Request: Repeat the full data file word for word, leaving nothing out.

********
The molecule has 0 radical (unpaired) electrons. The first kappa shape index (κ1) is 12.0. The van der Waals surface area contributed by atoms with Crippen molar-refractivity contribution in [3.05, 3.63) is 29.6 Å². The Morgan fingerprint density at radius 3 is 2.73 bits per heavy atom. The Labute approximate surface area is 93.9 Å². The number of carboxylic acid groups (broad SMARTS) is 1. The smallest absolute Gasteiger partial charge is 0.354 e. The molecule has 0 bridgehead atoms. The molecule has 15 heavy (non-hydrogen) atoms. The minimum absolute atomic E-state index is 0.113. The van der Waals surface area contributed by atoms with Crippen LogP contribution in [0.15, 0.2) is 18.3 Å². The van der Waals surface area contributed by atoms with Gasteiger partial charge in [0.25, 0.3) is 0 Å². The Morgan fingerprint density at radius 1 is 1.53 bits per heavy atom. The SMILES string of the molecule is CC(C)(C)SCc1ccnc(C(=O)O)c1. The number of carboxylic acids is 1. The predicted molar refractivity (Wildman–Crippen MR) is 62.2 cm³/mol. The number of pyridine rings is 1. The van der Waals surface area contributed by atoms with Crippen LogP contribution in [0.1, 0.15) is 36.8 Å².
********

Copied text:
The molecule has 0 radical (unpaired) electrons. The first kappa shape index (κ1) is 12.0. The van der Waals surface area contributed by atoms with Crippen molar-refractivity contribution in [3.05, 3.63) is 29.6 Å². The Morgan fingerprint density at radius 3 is 2.73 bits per heavy atom. The Labute approximate surface area is 93.9 Å². The number of carboxylic acid groups (broad SMARTS) is 1. The smallest absolute Gasteiger partial charge is 0.354 e. The molecule has 0 bridgehead atoms. The molecule has 15 heavy (non-hydrogen) atoms. The minimum absolute atomic E-state index is 0.113. The van der Waals surface area contributed by atoms with Crippen LogP contribution in [0.15, 0.2) is 18.3 Å². The van der Waals surface area contributed by atoms with Gasteiger partial charge in [0.25, 0.3) is 0 Å². The Morgan fingerprint density at radius 1 is 1.53 bits per heavy atom. The SMILES string of the molecule is CC(C)(C)SCc1ccnc(C(=O)O)c1. The number of carboxylic acids is 1. The predicted molar refractivity (Wildman–Crippen MR) is 62.2 cm³/mol. The number of pyridine rings is 1. The van der Waals surface area contributed by atoms with Crippen LogP contribution in [0.1, 0.15) is 36.8 Å².